HYANNIS − On Tuesday evening, the First Baptist Church of Hyannis was buzzing with energy and good feeling.
Volunteers, including members of the Barnstable High School hockey team, Rotary Club of Hyannis, and Barnstable High School military support club, were at work, weaving sheets of green and blue fleece together with knots to create a blanket.
“It makes you feel good,” said Steve Hayes, president of the Rotary Club of Hyannis. “It’s an easy, accessible way to provide an immediate need for people.”
On Feb. 22, 2022, 397 people on Cape Cod, Martha’s Vineyard and Nantucket were homeless, according to The Cape and Islands Regional Network on Homelessness, which conducts an annual point in time count of homeless adults and children in the region that excludes those living in motels or with family or friends. That total is 54 more people than were counted in 2021, and the highest number of homeless people counted in the past eight years.
The Rev. Derek White started the project 20 years ago in Chicago when he was the director of a homeless shelter there, with his youth group making blankets for the people served by the shelter.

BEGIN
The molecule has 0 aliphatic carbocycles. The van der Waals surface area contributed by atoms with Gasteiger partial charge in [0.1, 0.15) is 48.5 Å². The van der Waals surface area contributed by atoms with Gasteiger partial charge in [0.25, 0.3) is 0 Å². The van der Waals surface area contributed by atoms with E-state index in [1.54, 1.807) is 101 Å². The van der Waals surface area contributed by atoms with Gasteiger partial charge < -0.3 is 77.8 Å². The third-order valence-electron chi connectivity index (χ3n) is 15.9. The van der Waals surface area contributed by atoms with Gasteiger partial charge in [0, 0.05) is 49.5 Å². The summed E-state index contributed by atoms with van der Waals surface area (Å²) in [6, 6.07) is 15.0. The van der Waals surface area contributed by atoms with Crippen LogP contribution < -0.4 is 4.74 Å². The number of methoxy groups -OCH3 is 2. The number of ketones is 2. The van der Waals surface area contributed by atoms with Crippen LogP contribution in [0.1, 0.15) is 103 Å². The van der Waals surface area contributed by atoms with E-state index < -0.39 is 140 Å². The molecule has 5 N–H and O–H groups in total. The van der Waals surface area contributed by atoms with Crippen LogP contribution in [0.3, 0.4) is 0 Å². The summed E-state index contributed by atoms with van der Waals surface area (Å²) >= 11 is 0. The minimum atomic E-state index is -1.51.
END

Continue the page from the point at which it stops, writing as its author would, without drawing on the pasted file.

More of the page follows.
Rev. Derek White arrived three years ago to work in Hyannis
Then, about three years ago, he came to work at the Federated Church of Hyannis. He decided to bring the program to the Cape, after noticing people struggling with homelessness knock on the church door seeking help.
Boosted with a $1,000 grant from the Rotary Club of Hyannis, the project has been able to expand to four other cities this year: Quincy, Boston, Brockton and Attleboro.
Each year, the Cape Cod Council of Churches organizes a service on winter solstice that remembers all the people who are homeless in Hyannis who died that year.
This year also saw an increase in the number of deaths of people who have been homeless on Cape Cod. In 2022, at least 76 people who have been in touch with the Cape’s homeless service providers at some point in their lives have died.
Because many homeless shelters open in the evening, people struggling with homelessness will huddle outside trying to stay warm until those spaces are available, White said. During the early days of the pandemic, he said spaces where they would have gone in the past, such as libraries, were closed.
“The idea of this project is to provide a layer of warmth to protect anybody who’s out in the cold,” said White.
The blankets also have a lot of versatility.
They can be turned into a sleeping bag by untying one side or tied to tree branches and turned into a tent. Some people stuff their clothes and other belongings inside to create a makeshift mattress.
White said he likes the program because it’s a “tangible way of actually connecting to the issue of homelessness.”
“It’s easy to write a check and just think you’re going to make the problem go away,” said White.
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